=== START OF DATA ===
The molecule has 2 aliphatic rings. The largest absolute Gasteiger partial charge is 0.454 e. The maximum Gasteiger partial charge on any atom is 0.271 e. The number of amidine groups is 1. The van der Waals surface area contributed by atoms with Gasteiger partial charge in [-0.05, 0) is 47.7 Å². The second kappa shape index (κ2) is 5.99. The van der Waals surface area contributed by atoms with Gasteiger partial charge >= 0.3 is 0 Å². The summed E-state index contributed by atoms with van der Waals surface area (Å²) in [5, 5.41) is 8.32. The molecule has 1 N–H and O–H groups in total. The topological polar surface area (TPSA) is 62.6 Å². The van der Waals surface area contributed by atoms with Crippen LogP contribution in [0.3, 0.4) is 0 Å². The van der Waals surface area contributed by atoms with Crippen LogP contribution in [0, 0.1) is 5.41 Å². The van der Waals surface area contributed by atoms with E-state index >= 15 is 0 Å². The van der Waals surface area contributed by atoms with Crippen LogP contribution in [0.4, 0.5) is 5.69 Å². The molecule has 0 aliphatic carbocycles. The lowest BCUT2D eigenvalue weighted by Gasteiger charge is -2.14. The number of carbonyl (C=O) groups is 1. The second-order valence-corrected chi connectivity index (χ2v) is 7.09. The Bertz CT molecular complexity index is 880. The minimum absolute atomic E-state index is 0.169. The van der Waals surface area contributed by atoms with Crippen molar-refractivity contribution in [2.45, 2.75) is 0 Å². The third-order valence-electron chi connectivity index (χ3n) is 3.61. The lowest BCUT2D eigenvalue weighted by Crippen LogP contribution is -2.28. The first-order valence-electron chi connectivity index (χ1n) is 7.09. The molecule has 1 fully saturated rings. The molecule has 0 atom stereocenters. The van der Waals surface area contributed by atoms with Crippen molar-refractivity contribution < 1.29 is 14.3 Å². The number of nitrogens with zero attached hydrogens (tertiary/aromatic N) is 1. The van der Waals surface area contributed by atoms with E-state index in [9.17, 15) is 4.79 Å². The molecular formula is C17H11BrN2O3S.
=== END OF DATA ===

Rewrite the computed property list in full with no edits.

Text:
The molecule has 2 aliphatic rings. The largest absolute Gasteiger partial charge is 0.454 e. The maximum Gasteiger partial charge on any atom is 0.271 e. The number of amidine groups is 1. The van der Waals surface area contributed by atoms with Gasteiger partial charge in [-0.05, 0) is 47.7 Å². The second kappa shape index (κ2) is 5.99. The van der Waals surface area contributed by atoms with Gasteiger partial charge >= 0.3 is 0 Å². The summed E-state index contributed by atoms with van der Waals surface area (Å²) in [5, 5.41) is 8.32. The molecule has 1 N–H and O–H groups in total. The topological polar surface area (TPSA) is 62.6 Å². The van der Waals surface area contributed by atoms with Crippen LogP contribution in [0.3, 0.4) is 0 Å². The van der Waals surface area contributed by atoms with Crippen LogP contribution in [0, 0.1) is 5.41 Å². The van der Waals surface area contributed by atoms with E-state index >= 15 is 0 Å². The van der Waals surface area contributed by atoms with Crippen LogP contribution in [0.4, 0.5) is 5.69 Å². The molecule has 0 aliphatic carbocycles. The lowest BCUT2D eigenvalue weighted by Gasteiger charge is -2.14. The number of carbonyl (C=O) groups is 1. The second-order valence-corrected chi connectivity index (χ2v) is 7.09. The Bertz CT molecular complexity index is 880. The minimum absolute atomic E-state index is 0.169. The van der Waals surface area contributed by atoms with Crippen molar-refractivity contribution in [2.45, 2.75) is 0 Å². The third-order valence-electron chi connectivity index (χ3n) is 3.61. The lowest BCUT2D eigenvalue weighted by Crippen LogP contribution is -2.28. The first-order valence-electron chi connectivity index (χ1n) is 7.09. The molecule has 1 fully saturated rings. The molecule has 0 atom stereocenters. The van der Waals surface area contributed by atoms with Crippen molar-refractivity contribution < 1.29 is 14.3 Å². The number of nitrogens with zero attached hydrogens (tertiary/aromatic N) is 1. The van der Waals surface area contributed by atoms with E-state index in [9.17, 15) is 4.79 Å². The molecular formula is C17H11BrN2O3S.